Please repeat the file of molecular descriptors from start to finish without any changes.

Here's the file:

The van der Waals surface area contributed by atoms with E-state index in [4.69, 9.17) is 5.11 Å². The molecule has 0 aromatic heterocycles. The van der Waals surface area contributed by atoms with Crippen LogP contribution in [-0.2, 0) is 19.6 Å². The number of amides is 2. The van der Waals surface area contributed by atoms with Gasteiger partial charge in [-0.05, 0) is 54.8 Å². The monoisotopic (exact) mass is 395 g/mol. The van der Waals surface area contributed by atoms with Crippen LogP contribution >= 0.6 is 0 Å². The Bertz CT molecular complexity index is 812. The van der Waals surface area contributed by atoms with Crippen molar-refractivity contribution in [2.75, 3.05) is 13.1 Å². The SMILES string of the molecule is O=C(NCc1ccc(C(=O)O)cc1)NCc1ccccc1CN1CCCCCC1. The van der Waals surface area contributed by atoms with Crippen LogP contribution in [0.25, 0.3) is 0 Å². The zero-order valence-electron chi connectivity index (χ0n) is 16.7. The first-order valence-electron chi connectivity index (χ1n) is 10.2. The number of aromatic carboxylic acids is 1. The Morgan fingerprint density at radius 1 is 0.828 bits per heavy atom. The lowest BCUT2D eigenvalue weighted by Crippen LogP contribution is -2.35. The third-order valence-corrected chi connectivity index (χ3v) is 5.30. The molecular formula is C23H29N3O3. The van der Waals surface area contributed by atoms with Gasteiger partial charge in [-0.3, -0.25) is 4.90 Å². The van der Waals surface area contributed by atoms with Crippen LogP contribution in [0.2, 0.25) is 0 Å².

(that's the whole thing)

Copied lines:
The van der Waals surface area contributed by atoms with E-state index in [4.69, 9.17) is 5.11 Å². The molecule has 0 aromatic heterocycles. The van der Waals surface area contributed by atoms with Crippen LogP contribution in [-0.2, 0) is 19.6 Å². The number of amides is 2. The van der Waals surface area contributed by atoms with Gasteiger partial charge in [-0.05, 0) is 54.8 Å². The monoisotopic (exact) mass is 395 g/mol. The van der Waals surface area contributed by atoms with Crippen LogP contribution >= 0.6 is 0 Å². The Bertz CT molecular complexity index is 812. The van der Waals surface area contributed by atoms with Crippen molar-refractivity contribution in [2.75, 3.05) is 13.1 Å². The SMILES string of the molecule is O=C(NCc1ccc(C(=O)O)cc1)NCc1ccccc1CN1CCCCCC1. The van der Waals surface area contributed by atoms with Crippen LogP contribution in [0.25, 0.3) is 0 Å². The zero-order valence-electron chi connectivity index (χ0n) is 16.7. The first-order valence-electron chi connectivity index (χ1n) is 10.2. The number of aromatic carboxylic acids is 1. The Morgan fingerprint density at radius 1 is 0.828 bits per heavy atom. The lowest BCUT2D eigenvalue weighted by Crippen LogP contribution is -2.35. The third-order valence-corrected chi connectivity index (χ3v) is 5.30. The molecular formula is C23H29N3O3. The van der Waals surface area contributed by atoms with Gasteiger partial charge in [-0.3, -0.25) is 4.90 Å². The van der Waals surface area contributed by atoms with Crippen LogP contribution in [0.2, 0.25) is 0 Å².